So, I might have a background image header in a <div id="header"> tag with the logo and site title (e.g. "Wonderful World of Widgets"). Then, in that header an <h1 class="title"> (e.g. "The History of Widgets"), followed by a styled <ul class="menu">, an <h2>"16th Century Widgets", etc.

Using inline styling it is quite possible to have h1 tags lead naturally into a call to action. <h1>Widget Sales </h1><p>are our specialty...</p>

Some would call the above spammy, yet it remains consistant with W3C recommendations.

All that said, I see evidence all around that on page factors just don't matter much anymore. I have literally seen pages with zero text content rank in the top two or three positions, solely on the basis of IBLs. It would appear that far more than anchor text of IBLs are at play, leading to the real possibility that on-page factors are examined more on the linking page than on the destination page.

If that is the case, then it may well be that on page optimization is really optimizing the influence of the outbound links on that page. That, though, could have influence on internal linking.

So much guesswork in this stuff, don't you know.

WBF

minnapple




msg:271124
 5:36 am on Dec 16, 2005 (gmt 0)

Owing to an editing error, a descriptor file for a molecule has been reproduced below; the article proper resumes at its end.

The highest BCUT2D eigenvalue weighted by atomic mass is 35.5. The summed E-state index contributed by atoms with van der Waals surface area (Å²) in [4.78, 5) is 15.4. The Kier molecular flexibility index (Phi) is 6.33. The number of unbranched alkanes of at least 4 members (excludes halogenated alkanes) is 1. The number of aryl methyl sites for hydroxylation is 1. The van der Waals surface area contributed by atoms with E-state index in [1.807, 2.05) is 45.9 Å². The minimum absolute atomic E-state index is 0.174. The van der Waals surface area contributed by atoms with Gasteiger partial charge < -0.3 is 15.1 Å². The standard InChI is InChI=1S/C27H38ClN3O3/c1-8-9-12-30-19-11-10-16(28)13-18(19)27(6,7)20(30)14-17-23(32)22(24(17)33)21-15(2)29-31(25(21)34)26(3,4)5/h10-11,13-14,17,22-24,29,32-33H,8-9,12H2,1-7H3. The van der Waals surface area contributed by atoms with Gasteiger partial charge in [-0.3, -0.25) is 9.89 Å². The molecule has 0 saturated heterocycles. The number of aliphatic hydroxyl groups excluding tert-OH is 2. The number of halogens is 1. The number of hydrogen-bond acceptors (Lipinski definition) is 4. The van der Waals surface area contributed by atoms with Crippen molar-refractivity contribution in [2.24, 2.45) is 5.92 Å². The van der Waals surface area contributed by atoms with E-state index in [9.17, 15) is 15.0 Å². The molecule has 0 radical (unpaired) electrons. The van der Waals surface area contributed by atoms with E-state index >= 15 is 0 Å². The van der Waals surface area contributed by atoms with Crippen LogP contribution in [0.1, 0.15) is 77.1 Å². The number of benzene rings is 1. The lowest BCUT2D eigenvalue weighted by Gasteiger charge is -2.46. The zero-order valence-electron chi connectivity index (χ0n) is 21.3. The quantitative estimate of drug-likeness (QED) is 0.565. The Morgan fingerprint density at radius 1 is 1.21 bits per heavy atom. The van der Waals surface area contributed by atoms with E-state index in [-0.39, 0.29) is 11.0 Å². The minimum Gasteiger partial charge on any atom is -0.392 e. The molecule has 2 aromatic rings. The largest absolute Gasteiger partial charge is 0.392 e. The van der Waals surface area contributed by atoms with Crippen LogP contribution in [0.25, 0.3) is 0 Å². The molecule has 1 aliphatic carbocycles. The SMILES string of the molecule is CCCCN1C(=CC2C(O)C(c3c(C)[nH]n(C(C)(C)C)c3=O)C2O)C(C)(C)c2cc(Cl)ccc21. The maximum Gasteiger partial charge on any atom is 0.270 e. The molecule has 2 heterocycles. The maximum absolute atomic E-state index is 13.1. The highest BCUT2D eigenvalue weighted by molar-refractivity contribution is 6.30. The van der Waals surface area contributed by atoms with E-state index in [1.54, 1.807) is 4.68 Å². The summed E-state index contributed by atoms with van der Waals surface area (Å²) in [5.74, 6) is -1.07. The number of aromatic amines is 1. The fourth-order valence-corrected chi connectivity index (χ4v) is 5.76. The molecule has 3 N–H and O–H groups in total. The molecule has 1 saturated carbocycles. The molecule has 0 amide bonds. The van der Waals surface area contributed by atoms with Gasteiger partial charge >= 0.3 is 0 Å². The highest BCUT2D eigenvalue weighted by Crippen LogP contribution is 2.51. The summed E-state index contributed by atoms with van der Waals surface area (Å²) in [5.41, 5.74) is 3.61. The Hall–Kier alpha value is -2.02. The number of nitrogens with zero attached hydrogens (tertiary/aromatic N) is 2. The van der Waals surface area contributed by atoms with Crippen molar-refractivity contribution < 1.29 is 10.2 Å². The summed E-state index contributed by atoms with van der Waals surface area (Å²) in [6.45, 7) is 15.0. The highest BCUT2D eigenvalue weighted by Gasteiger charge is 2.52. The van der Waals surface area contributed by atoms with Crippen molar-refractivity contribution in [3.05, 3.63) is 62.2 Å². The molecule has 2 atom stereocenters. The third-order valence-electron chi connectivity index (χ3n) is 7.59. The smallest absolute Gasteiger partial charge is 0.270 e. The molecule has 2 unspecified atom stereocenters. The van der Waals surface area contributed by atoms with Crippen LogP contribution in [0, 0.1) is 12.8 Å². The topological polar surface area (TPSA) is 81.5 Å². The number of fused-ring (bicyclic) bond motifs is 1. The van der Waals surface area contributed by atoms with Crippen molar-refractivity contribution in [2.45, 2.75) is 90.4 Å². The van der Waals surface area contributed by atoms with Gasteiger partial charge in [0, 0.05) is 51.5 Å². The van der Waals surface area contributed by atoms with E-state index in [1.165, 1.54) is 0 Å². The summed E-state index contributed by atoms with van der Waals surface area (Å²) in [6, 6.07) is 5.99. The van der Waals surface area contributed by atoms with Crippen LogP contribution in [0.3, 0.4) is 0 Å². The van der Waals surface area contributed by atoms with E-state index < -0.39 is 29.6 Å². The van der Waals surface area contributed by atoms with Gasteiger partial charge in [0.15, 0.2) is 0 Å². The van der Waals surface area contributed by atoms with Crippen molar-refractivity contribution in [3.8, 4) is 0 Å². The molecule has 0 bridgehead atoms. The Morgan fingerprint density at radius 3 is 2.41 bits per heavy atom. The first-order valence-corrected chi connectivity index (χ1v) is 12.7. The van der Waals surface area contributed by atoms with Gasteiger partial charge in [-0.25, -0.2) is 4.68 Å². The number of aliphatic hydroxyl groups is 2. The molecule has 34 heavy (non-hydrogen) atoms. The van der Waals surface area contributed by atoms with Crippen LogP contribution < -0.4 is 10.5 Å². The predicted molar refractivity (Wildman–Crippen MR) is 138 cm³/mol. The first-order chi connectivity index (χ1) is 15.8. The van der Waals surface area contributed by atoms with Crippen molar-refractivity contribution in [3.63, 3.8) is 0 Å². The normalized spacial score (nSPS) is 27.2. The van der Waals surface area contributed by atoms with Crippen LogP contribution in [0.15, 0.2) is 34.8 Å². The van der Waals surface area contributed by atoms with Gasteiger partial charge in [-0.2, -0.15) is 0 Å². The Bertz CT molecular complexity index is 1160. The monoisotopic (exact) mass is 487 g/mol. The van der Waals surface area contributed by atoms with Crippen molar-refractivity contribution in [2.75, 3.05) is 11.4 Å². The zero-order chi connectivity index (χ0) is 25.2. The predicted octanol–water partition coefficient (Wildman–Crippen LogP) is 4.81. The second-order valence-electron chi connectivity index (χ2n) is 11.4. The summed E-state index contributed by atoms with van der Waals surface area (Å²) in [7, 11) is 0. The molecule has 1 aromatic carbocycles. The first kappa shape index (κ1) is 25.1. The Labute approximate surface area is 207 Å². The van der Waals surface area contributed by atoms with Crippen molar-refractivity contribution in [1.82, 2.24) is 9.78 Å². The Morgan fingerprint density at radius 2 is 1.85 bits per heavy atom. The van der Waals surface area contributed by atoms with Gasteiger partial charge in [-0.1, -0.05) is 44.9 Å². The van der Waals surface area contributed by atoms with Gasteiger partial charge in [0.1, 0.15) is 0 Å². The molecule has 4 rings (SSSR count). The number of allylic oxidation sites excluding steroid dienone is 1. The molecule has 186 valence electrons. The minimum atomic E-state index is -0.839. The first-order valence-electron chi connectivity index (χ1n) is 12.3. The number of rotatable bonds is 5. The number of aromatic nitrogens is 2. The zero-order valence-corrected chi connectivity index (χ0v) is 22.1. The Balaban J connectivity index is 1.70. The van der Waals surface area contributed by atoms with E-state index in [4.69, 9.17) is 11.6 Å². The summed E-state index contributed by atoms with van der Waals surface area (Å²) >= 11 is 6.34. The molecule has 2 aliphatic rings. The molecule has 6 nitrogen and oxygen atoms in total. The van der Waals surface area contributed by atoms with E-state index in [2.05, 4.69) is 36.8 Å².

Yahoo significantly devaluated h1 - title tag exact matches in the last 30 days.

WBF - your post is one of best ones I have seen here for awhile. It contained real info I could use. Thanks

tedster




msg:271125
 9:46 pm on Dec 17, 2005 (gmt 0)

I wonder if the search engines are looking more at the size of lettering rather than at the h tags simply because text size is done so many ways now.

I still don't see .css files being spidered except VERY rarely -- so that alone makes it clear to me that size of any lettering is simply not a factor in an algorithm.

I also like the idea of "run-in heads" in some page layouts, and have used them with some success. h1 {display:inline;} is all it takes -- and there is a print history in print for this style of typesetting.

With regards to keywords getting an extra boost for being in an H1 tag -- algorithmic emphasis goes up and down depending on how relevant the results prove be with various scoring approaches. Search engines each have their ways of testing quality, and if one factor seems to distort relevance, then it gets devlaued for now. If future testing shows the relevance signal gets stronger, then an upwards adjustment gets made. So in a very real way, how we use the tag in our mark-up has a direct influence on whether it "helps" or not at any given time.